Noted sculptor Glenn Cagandahan explores the nuances of the Filipino family in his latest exhibition, “Pamilya,” at Galleria Nicolas.
Opening on May 9 at 6:30 p.m., “Pamilya” looks at the idealized Filipino family in an idyllic rural setting.
Featuring new sculptures and reliefs by the artist, “Pamilya” is a celebration of the Philippine family, as well as an examination of its essential characteristics.
Cagandahan, born in 1977, is a sculptor of folk imagery and subjects, known particularly for his small mixed-media sculptures of farmers and their families on carabaos.
Trained at the College of Fine Arts of the University of the Philippines, Cagandahan sculpts rural genre scenes.
Through his usage of folk motifs, he presents a vision of a calm, peaceful and simple life. Cagandahan presents traditional motifs in new ways by placing them in mid-journey atop the very symbol of the Philippine character: the industrious and iconic carabao.
In “Pamilya,” Cagandahan pushes these motifs even further. Colorful family groups ride atop a carabao, undoubtedly on their way to a family picnic.
It’s Cagandahan’s unique reliefs, however, that truly exemplifies the essence of pamilya. “Bayanihan,” a work that shows a family carrying a house in the traditional way, shows how extended the Filipino family is—encompassing numerous tito, tita, cousins and nephews. “Fruit Vendor” is a relief that shows a more traditional scene—mother and child behind a fruit stall, colorfully done, and with a sculptural technique that makes Cagandahan one of the foremost sculptors in the country today.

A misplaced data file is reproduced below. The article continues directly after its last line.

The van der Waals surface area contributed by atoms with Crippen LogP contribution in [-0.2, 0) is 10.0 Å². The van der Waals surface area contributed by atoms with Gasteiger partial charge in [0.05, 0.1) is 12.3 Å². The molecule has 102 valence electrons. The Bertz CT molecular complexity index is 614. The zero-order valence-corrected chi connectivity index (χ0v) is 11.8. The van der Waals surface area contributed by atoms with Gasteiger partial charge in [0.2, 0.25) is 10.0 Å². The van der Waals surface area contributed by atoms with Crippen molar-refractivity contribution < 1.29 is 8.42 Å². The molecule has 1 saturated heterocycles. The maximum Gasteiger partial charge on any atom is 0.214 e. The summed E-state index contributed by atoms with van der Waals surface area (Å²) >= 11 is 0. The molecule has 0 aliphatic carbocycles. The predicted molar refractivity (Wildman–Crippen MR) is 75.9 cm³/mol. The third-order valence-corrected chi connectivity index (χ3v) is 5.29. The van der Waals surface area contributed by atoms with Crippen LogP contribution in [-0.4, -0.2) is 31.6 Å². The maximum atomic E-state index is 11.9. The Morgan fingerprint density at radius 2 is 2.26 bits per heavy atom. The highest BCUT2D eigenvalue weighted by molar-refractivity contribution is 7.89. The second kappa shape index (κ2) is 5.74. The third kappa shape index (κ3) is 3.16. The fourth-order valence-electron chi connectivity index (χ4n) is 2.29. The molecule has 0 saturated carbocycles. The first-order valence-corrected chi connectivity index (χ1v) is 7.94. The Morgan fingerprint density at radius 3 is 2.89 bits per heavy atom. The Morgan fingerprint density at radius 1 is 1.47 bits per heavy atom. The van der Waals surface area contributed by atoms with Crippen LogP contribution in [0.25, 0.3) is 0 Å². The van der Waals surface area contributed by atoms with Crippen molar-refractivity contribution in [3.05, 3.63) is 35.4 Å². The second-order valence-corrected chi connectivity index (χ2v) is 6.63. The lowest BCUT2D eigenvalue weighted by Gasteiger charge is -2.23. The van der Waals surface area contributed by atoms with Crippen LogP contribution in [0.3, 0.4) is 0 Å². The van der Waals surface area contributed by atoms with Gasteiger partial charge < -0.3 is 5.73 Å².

These reliefs brings much variety to the interested collector—providing him or her with the ability to hang the work on a wall as one would a painting, but occupying the volume of a sculpture.
The newly renovated Galleria Nicolas is in Art Space, 3/F, Glorietta 4, Ayala Center, Makati City.
Call tel. 6250273 or e-mail email@example.com. Works can also be viewed at www.gallerianicolas.com.